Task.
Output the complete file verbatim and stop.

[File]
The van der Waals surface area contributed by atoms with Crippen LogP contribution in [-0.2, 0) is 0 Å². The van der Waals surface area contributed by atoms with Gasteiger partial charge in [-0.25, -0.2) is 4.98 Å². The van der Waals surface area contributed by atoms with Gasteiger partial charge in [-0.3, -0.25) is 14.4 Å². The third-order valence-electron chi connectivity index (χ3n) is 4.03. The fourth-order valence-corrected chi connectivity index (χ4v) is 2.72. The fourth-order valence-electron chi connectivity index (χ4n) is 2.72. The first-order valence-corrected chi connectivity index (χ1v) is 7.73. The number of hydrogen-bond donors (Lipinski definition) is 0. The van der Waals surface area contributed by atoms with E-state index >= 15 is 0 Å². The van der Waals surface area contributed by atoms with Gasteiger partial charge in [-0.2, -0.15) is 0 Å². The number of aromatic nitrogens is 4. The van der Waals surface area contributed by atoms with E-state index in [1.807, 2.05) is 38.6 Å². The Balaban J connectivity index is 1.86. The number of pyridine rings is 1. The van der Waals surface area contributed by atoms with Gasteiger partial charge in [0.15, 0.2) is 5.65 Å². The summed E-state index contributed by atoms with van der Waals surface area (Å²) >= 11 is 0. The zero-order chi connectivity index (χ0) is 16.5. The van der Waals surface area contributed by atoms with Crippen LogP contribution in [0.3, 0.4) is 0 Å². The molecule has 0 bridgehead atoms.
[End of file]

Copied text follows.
The van der Waals surface area contributed by atoms with Crippen LogP contribution in [-0.2, 0) is 0 Å². The van der Waals surface area contributed by atoms with Gasteiger partial charge in [-0.25, -0.2) is 4.98 Å². The van der Waals surface area contributed by atoms with Gasteiger partial charge in [-0.3, -0.25) is 14.4 Å². The third-order valence-electron chi connectivity index (χ3n) is 4.03. The fourth-order valence-corrected chi connectivity index (χ4v) is 2.72. The fourth-order valence-electron chi connectivity index (χ4n) is 2.72. The first-order valence-corrected chi connectivity index (χ1v) is 7.73. The number of hydrogen-bond donors (Lipinski definition) is 0. The van der Waals surface area contributed by atoms with E-state index >= 15 is 0 Å². The van der Waals surface area contributed by atoms with Gasteiger partial charge in [-0.2, -0.15) is 0 Å². The number of aromatic nitrogens is 4. The van der Waals surface area contributed by atoms with E-state index in [1.807, 2.05) is 38.6 Å². The Balaban J connectivity index is 1.86. The number of pyridine rings is 1. The van der Waals surface area contributed by atoms with Gasteiger partial charge in [0.15, 0.2) is 5.65 Å². The summed E-state index contributed by atoms with van der Waals surface area (Å²) >= 11 is 0. The zero-order chi connectivity index (χ0) is 16.5. The van der Waals surface area contributed by atoms with Crippen LogP contribution in [0.3, 0.4) is 0 Å². The molecule has 0 bridgehead atoms.